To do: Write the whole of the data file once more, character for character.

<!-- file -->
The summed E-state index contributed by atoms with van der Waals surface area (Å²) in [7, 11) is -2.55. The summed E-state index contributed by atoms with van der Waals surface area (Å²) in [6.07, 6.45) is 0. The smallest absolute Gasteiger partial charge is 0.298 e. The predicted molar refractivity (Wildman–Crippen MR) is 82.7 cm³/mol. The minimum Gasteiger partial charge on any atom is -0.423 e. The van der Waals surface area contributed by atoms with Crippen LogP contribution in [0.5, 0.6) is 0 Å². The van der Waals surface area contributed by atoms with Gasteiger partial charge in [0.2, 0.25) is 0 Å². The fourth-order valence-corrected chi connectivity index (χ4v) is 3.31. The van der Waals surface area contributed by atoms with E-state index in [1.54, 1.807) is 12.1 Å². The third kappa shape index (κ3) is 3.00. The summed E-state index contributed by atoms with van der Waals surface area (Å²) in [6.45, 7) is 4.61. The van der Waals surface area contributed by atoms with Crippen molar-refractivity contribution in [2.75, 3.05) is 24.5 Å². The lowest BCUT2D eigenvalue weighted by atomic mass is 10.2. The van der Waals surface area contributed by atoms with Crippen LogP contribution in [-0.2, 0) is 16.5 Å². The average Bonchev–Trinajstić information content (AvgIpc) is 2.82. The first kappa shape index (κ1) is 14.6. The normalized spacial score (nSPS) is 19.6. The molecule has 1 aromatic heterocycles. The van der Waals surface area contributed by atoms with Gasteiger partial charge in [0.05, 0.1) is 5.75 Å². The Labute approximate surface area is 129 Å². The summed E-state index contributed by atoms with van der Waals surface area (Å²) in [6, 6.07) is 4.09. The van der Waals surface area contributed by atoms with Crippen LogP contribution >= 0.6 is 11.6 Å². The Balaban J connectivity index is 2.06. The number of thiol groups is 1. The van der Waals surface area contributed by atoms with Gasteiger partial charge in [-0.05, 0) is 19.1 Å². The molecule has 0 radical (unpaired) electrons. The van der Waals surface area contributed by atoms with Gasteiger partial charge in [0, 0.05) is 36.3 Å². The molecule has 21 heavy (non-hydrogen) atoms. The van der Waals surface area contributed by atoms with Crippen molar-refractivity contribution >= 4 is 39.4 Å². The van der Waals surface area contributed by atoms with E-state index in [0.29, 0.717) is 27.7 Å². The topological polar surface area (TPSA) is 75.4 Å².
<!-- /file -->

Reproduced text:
The summed E-state index contributed by atoms with van der Waals surface area (Å²) in [7, 11) is -2.55. The summed E-state index contributed by atoms with van der Waals surface area (Å²) in [6.07, 6.45) is 0. The smallest absolute Gasteiger partial charge is 0.298 e. The predicted molar refractivity (Wildman–Crippen MR) is 82.7 cm³/mol. The minimum Gasteiger partial charge on any atom is -0.423 e. The van der Waals surface area contributed by atoms with Crippen LogP contribution in [0.5, 0.6) is 0 Å². The van der Waals surface area contributed by atoms with Gasteiger partial charge in [0.2, 0.25) is 0 Å². The fourth-order valence-corrected chi connectivity index (χ4v) is 3.31. The van der Waals surface area contributed by atoms with E-state index in [1.54, 1.807) is 12.1 Å². The third kappa shape index (κ3) is 3.00. The summed E-state index contributed by atoms with van der Waals surface area (Å²) in [6.45, 7) is 4.61. The van der Waals surface area contributed by atoms with Crippen molar-refractivity contribution in [2.75, 3.05) is 24.5 Å². The lowest BCUT2D eigenvalue weighted by atomic mass is 10.2. The van der Waals surface area contributed by atoms with Crippen LogP contribution in [-0.2, 0) is 16.5 Å². The average Bonchev–Trinajstić information content (AvgIpc) is 2.82. The first kappa shape index (κ1) is 14.6. The normalized spacial score (nSPS) is 19.6. The molecule has 1 aromatic heterocycles. The van der Waals surface area contributed by atoms with Gasteiger partial charge in [0.05, 0.1) is 5.75 Å². The Labute approximate surface area is 129 Å². The summed E-state index contributed by atoms with van der Waals surface area (Å²) in [6, 6.07) is 4.09. The van der Waals surface area contributed by atoms with Crippen LogP contribution >= 0.6 is 11.6 Å². The Balaban J connectivity index is 2.06. The number of thiol groups is 1. The van der Waals surface area contributed by atoms with Gasteiger partial charge in [-0.05, 0) is 19.1 Å². The molecule has 0 radical (unpaired) electrons. The van der Waals surface area contributed by atoms with Gasteiger partial charge in [0, 0.05) is 36.3 Å². The molecule has 21 heavy (non-hydrogen) atoms. The van der Waals surface area contributed by atoms with Crippen molar-refractivity contribution >= 4 is 39.4 Å². The van der Waals surface area contributed by atoms with E-state index in [0.29, 0.717) is 27.7 Å². The topological polar surface area (TPSA) is 75.4 Å².